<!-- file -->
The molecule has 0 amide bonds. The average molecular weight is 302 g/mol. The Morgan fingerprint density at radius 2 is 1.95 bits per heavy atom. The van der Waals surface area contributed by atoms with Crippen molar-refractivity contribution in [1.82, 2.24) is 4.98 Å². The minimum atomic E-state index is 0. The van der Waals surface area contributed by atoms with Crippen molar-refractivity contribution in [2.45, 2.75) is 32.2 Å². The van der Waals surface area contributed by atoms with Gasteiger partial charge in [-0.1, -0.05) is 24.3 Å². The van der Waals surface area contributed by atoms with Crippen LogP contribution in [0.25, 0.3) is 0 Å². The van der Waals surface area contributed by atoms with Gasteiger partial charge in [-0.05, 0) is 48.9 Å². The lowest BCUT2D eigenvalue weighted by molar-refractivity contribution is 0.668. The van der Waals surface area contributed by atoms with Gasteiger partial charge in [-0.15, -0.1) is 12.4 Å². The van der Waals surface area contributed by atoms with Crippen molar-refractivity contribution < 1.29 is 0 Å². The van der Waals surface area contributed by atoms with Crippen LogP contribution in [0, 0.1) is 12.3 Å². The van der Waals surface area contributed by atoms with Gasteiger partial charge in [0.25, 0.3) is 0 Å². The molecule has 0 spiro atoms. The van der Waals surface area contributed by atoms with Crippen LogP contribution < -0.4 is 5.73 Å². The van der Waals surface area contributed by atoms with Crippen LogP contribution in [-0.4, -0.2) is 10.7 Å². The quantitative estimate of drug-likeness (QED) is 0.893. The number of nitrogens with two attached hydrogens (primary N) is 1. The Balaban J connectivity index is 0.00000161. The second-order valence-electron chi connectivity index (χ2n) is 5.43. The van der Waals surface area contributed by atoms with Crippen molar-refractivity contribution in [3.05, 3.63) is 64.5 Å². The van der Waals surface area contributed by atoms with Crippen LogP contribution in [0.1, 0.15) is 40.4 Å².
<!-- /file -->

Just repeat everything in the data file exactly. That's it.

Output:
The molecule has 0 amide bonds. The average molecular weight is 302 g/mol. The Morgan fingerprint density at radius 2 is 1.95 bits per heavy atom. The van der Waals surface area contributed by atoms with Crippen molar-refractivity contribution in [1.82, 2.24) is 4.98 Å². The minimum atomic E-state index is 0. The van der Waals surface area contributed by atoms with Crippen molar-refractivity contribution in [2.45, 2.75) is 32.2 Å². The van der Waals surface area contributed by atoms with Gasteiger partial charge in [-0.1, -0.05) is 24.3 Å². The van der Waals surface area contributed by atoms with Crippen LogP contribution in [0.25, 0.3) is 0 Å². The van der Waals surface area contributed by atoms with Gasteiger partial charge in [-0.05, 0) is 48.9 Å². The lowest BCUT2D eigenvalue weighted by molar-refractivity contribution is 0.668. The van der Waals surface area contributed by atoms with Gasteiger partial charge in [-0.15, -0.1) is 12.4 Å². The van der Waals surface area contributed by atoms with Crippen molar-refractivity contribution < 1.29 is 0 Å². The van der Waals surface area contributed by atoms with Crippen LogP contribution in [0, 0.1) is 12.3 Å². The van der Waals surface area contributed by atoms with Gasteiger partial charge in [0.25, 0.3) is 0 Å². The molecule has 0 spiro atoms. The van der Waals surface area contributed by atoms with Crippen LogP contribution < -0.4 is 5.73 Å². The van der Waals surface area contributed by atoms with Crippen LogP contribution in [-0.4, -0.2) is 10.7 Å². The quantitative estimate of drug-likeness (QED) is 0.893. The number of nitrogens with two attached hydrogens (primary N) is 1. The Balaban J connectivity index is 0.00000161. The second-order valence-electron chi connectivity index (χ2n) is 5.43. The van der Waals surface area contributed by atoms with Crippen molar-refractivity contribution in [3.05, 3.63) is 64.5 Å². The van der Waals surface area contributed by atoms with Crippen LogP contribution in [0.1, 0.15) is 40.4 Å².